Rear hub gaskets & Moto Guzzi’s MGX21 Flying Fortress

I was at Two Wheel Motorsport yesterday dropping off the Concours’ rear hub to get the inner gasket re-done.  The rear hub comes off easily enough, but the Clymer’s manual said that with the special tools required as well as how much a pain in the ass it is to evenly heat up the hub housing to remove the inner plate (you can’t use a torch, it’ll warp it), this might be one of those times when DIY is more trouble than it’s worth.


Looking at the cost I was in for nearly $200 for two tools I’d probably only ever use once, and they’re rare enough that you can’t rent them.  Between that, the heating bit (they suggest maybe using a hot plate), and the fiddly nature of the internal components which have to be shimmed just right or you end up with a very clunky drivetrain, this seemed like a good time to make use of a professional.  Two Wheel said they could do the job for about $250 taxes in.

The dangerous part about visiting your local dealer is walking through the rows of new machinery.  On my way out they had a flock of Moto Guzzis, which I have to admit I have a soft spot for after reading Melissa Hobrook Pierson‘s The Perfect Vehicle.


As I wandered down the aisle, looking at everything from modern adventure tourers to stripped down cafe styled Guzzis, a young salesman appeared.  I’d been reading about the not at all shy and retiring Moto Guzzi MGX-21 Flying Fortress in Motorcycle Mojo and wondered if they had one.  It just happened that they did, down the end of the row.  He pulled it out for us to have a look at…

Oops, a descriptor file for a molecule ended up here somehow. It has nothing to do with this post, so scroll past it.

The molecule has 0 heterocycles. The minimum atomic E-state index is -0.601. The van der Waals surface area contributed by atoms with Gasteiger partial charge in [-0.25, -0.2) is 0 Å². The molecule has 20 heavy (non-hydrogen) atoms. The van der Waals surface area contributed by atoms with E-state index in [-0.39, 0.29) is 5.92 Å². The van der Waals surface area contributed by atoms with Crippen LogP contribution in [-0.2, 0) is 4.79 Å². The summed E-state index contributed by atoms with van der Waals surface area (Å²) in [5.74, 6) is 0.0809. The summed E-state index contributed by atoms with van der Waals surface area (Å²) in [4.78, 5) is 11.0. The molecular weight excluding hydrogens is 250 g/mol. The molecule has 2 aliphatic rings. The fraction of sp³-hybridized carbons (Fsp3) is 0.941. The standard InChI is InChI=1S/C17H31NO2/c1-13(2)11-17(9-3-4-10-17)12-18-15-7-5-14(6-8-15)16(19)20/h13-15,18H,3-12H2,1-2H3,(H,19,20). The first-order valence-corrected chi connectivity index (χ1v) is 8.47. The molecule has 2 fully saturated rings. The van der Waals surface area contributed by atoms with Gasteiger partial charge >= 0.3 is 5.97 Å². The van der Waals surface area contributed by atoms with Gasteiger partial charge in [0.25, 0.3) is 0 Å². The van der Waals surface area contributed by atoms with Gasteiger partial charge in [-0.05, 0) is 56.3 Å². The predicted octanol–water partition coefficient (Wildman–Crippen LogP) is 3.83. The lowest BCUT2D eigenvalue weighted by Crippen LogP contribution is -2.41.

If you’ve read anything about my time with motorbikes you’ll know that cruisers and their bagger derivatives are about as interesting to me as a plate of spam, but these recent European designed bikes, while heavy, can still actually lean into corners and are surprisingly usable.

There is nothing about the MGX-21 Flying Fortress, so named because it was inspired by the American World War II bomber (an odd choice considering said bombers probably dropped ordinance on and around the Moto Guzzi factory), that is subtle.  The enormous bat-wing fairing, acres of carbon fibre and those big opposing air cooled cylinder heads poking out of it all just in front of your knees make for an over the top look at me statement; this is a machine for extroverts.



As a big guy I find that most machines are tight in the knees and generally look too small for me.  I even look like I fill up the tall Tiger, but Guzzi’s Fortress looked and felt like it fit.  The salesman said that like so many heavy but well balanced machines, the moment you start moving the weight seems to disappear.


This big, black Guzzi makes a unique statement.  You can find similarly styled American bikes, but they don’t have this red-headed Italian’s European flair.  At nearly twenty-four grand you’re going to have to be well off or really wanting to make that statement in order to get onto one.  


No one does fashion and beauty like the Italians, and this new Guzzi, while seemingly an odd choice for the venerable Italian builder, exudes charisma and charm.  If I had my own version of Jay Leno’s garage this Lombardy beauty would be in there for those rare days when I want to put myself on a pedestal.

It certainly is.
Even if it’s not your thing, have a look.  Like an Italian Comtessa, she might be out of your league but a joy to behold.


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